With the explosion of tablet readers and e-book technology for smartphones, literature (and everything that can mean and anything loosely related to it) has extended itself into the digital realm in a way that isn't just (the second most popular book on Project Gutenberg's website) — it's interesting to art lovers, avid readers, and even librarians.
Here's a shortlist of literary downloads for when you feel the need... for read.
Graphic.ly: While I had hoped that an app dedicated to disseminating graphic novels might have a better interface, ultimately Graphic.ly has a broad selection, ranging from larger comic book publishers (like Marvel) to indie one-offs. (I looked for some illustrated fan-fic; no dice, but like Agent Mulder, I want to believe.) And it's a social platform, with a feed that announces who's reading what, which is sure to keep comic fans in touch in between conventions.
Nieves: The Zurich-based art zine powerhouse makes it so that you can hold digital editions of zines like Mike Mills' Children with Skeletons in your hands — which would be hard to do IRL, given that Children with Skeletons was published six years ago in an edition of 100. It's a boon for avant-nerds who've been lusting after the one that got away and novelty seekers who want to discover fresh talent. The app itself is free; downloads of zines start at $.99.
Beinecke Podcasts: The Beinecke is essentially an epic hub for all things book. While a lot of its offerings are available through the Yale Digital Collections project (and are more than worth checking out, as it were), their podcasts feature talks by curators, poets, and historians — making it a neat soundtrack to whatever it is you might be reading (or viewing) on your iPhone.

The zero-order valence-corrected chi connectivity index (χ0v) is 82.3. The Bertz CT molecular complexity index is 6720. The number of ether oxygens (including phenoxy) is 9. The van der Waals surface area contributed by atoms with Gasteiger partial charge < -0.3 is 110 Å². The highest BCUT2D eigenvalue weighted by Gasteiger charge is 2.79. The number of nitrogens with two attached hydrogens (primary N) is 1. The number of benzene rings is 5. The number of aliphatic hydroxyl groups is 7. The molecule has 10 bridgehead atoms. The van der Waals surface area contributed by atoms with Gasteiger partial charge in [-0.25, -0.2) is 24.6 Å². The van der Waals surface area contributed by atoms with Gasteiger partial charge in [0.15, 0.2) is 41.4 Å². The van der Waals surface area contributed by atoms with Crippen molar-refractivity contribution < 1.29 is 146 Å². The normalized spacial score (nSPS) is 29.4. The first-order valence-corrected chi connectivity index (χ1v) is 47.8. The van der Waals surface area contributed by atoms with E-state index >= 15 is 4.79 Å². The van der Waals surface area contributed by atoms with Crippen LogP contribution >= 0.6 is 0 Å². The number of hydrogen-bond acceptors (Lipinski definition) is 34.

Booktrack: Backed by a cadre of Silicon Valley semi-tycoons, Booktrack is a new addition to the "enhanced e-book" category. Booktrack generates sound effects and music based on the content of your ebook, designed to improve your reading experience and make it more engaging. Because sometimes hitting shuffle just doesn't do the trick.
Badlands Unlimited: Technically an e-book publishing company that also publishes hard-copy books, DVDs and discs, as well as editions. Founded by artist Paul Chan, Badlands Unlimited basically holds the market for conceptual e-art books, like Blank Notebook (a downloadable blank college-ruled notebook for iPad) and Phaedrus Pron (a limited paperback and unlimited e-book that experiments with custom fonts and typesetting to further eroticize Plato's dialogue on love. Whoa.)